That’s why, if you can, I strongly encourage to bring your kids (and/or your kid’s friends) to tech events. Share moments with them, introduce them to the speakers, attendees, helpers, etc on the event. They will learn new stuff; they will share some amazing ideas, and this is an amazing path for them to learn and know STEM!

It’s also important for us to acknowledge that men and women have different workplace experiences, so that’s why I hope that next generations won’t see a difference there.

And finally, please, let’s keep talking about this. I’m not an expert in this area, and the best I can do is to connect the dots and support some very specific scenarios. I’ll keep doing this !

And yes, Martina is also helping me now with my Drone and AI pet projects. You can see how much fun our pet Goku is having with the drone

Thanks Channel 9 and On.Net !

Note: And it seems that the other half of the family is not happy to be excluded of this post.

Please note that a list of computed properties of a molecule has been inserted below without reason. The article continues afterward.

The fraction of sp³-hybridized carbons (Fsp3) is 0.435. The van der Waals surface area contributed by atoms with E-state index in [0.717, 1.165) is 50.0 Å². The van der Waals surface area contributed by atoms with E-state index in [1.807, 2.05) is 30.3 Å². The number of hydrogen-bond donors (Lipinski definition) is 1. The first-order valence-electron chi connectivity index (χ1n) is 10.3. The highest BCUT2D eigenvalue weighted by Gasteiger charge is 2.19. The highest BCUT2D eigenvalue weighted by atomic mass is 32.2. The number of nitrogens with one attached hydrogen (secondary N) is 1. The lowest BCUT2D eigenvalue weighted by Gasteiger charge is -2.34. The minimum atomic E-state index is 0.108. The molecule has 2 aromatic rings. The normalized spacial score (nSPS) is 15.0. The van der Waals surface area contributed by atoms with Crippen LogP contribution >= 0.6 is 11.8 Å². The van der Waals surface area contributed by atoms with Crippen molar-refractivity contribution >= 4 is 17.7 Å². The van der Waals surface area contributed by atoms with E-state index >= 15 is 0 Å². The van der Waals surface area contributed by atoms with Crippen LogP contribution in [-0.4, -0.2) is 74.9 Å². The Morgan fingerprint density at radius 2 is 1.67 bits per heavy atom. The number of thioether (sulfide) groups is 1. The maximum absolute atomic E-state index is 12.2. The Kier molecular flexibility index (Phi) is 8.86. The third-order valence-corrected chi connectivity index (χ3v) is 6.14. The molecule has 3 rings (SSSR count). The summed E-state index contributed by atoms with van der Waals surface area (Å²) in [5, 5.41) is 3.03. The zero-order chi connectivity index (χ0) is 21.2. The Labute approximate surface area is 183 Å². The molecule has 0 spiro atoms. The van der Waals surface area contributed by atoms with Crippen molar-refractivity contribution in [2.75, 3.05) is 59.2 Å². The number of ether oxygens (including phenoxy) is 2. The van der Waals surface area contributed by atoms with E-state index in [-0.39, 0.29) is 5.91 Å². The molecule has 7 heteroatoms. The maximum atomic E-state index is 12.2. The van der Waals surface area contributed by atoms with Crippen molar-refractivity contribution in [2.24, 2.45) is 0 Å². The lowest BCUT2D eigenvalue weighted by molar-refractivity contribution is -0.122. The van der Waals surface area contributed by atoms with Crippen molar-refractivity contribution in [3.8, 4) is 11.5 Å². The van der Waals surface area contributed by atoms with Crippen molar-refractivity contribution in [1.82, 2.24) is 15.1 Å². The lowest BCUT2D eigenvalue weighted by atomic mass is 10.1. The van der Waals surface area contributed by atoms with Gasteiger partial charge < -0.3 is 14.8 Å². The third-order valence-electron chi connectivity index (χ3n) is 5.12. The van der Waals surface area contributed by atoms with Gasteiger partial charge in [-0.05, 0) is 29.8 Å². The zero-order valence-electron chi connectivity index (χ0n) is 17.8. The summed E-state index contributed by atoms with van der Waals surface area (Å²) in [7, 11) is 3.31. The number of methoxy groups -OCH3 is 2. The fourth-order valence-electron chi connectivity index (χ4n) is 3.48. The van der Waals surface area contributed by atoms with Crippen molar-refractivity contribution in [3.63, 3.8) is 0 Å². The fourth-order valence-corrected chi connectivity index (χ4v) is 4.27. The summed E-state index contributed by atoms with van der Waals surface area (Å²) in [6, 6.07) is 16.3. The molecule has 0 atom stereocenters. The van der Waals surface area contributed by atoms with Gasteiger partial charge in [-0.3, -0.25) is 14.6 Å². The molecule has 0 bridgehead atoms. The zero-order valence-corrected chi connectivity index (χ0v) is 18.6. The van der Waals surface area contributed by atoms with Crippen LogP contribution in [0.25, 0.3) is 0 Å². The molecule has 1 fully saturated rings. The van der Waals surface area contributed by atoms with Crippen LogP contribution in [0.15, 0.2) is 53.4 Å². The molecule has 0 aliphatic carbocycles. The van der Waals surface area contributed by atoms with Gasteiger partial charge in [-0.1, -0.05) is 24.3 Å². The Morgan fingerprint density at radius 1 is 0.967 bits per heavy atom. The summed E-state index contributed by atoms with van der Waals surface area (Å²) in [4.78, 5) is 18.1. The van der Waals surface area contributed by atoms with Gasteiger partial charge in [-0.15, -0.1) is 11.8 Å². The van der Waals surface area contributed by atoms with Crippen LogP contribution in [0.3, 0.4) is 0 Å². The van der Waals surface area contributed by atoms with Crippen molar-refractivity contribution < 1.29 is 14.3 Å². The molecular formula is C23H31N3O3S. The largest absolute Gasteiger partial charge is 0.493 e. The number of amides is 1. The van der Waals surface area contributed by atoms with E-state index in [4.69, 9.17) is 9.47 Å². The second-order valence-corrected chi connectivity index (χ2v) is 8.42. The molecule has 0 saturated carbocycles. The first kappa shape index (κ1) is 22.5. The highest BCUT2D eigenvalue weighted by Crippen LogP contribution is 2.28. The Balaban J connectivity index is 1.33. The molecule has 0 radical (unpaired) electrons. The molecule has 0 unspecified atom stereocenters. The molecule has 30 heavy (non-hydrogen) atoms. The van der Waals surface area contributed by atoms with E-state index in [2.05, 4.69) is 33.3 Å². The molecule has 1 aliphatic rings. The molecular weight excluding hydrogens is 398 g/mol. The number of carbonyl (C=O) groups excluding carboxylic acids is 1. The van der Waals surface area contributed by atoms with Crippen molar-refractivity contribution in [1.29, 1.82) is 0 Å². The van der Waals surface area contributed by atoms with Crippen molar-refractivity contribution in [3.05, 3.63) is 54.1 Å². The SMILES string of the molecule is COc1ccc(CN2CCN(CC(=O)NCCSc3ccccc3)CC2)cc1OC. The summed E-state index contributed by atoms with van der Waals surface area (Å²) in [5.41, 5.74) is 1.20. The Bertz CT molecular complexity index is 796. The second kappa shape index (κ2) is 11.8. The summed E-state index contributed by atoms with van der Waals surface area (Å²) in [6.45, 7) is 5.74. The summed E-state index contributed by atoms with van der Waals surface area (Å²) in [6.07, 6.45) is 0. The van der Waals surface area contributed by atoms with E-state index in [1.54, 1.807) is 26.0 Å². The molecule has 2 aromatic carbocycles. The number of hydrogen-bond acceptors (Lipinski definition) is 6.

Happy coding!

Greetings

El Bruno

#Event – Download all #MSIgnite sessions from the [Developer’s guide to AI] Learning Path

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Hi!

A few weeks ago I wrote a post where I explained how to download slides and videos for all the Microsoft Ignite 2019 sessions.

It was very simple, just search for your preferred session at

Just navigate to https://myignite.techcommunity.microsoft.com/sessions

And, in the session you got the link to download the slides and the video to watch it later. I also explained how to use the PowerShell file available in each session to automate the download process.

And now, someone asked about my choice on the best AI sessions from Microsoft Ignite. I have my personal choice, however I strongly advice everyone to visit the leaning path for AI:

Developer’s guide to AI

Making sense of your unstructured data with AI